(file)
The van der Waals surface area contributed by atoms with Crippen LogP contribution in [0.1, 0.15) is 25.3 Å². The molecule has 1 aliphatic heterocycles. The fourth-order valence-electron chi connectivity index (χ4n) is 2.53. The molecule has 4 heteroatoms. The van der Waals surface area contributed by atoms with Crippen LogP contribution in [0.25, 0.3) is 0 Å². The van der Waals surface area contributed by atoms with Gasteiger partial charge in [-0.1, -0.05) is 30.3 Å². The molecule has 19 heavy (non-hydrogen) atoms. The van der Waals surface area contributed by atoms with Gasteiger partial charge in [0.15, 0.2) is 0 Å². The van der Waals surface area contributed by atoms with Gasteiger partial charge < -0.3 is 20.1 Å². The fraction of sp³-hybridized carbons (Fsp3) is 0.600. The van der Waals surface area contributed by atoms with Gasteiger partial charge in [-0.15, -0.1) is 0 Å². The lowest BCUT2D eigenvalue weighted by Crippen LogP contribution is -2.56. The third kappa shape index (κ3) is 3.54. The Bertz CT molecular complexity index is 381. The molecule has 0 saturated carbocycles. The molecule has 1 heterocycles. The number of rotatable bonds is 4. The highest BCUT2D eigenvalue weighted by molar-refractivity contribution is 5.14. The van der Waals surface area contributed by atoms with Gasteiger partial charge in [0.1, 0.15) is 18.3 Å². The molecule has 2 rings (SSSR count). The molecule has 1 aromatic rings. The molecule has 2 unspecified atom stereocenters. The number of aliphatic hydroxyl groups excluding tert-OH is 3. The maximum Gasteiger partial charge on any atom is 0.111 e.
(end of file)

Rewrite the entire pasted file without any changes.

The van der Waals surface area contributed by atoms with Crippen LogP contribution in [0.1, 0.15) is 25.3 Å². The molecule has 1 aliphatic heterocycles. The fourth-order valence-electron chi connectivity index (χ4n) is 2.53. The molecule has 4 heteroatoms. The van der Waals surface area contributed by atoms with Crippen LogP contribution in [0.25, 0.3) is 0 Å². The van der Waals surface area contributed by atoms with Gasteiger partial charge in [-0.1, -0.05) is 30.3 Å². The molecule has 19 heavy (non-hydrogen) atoms. The van der Waals surface area contributed by atoms with Gasteiger partial charge in [0.15, 0.2) is 0 Å². The van der Waals surface area contributed by atoms with Gasteiger partial charge < -0.3 is 20.1 Å². The fraction of sp³-hybridized carbons (Fsp3) is 0.600. The van der Waals surface area contributed by atoms with Gasteiger partial charge in [-0.15, -0.1) is 0 Å². The lowest BCUT2D eigenvalue weighted by Crippen LogP contribution is -2.56. The third kappa shape index (κ3) is 3.54. The Bertz CT molecular complexity index is 381. The molecule has 0 saturated carbocycles. The molecule has 1 heterocycles. The number of rotatable bonds is 4. The highest BCUT2D eigenvalue weighted by molar-refractivity contribution is 5.14. The van der Waals surface area contributed by atoms with Gasteiger partial charge in [0.1, 0.15) is 18.3 Å². The molecule has 2 rings (SSSR count). The molecule has 1 aromatic rings. The molecule has 2 unspecified atom stereocenters. The number of aliphatic hydroxyl groups excluding tert-OH is 3. The maximum Gasteiger partial charge on any atom is 0.111 e.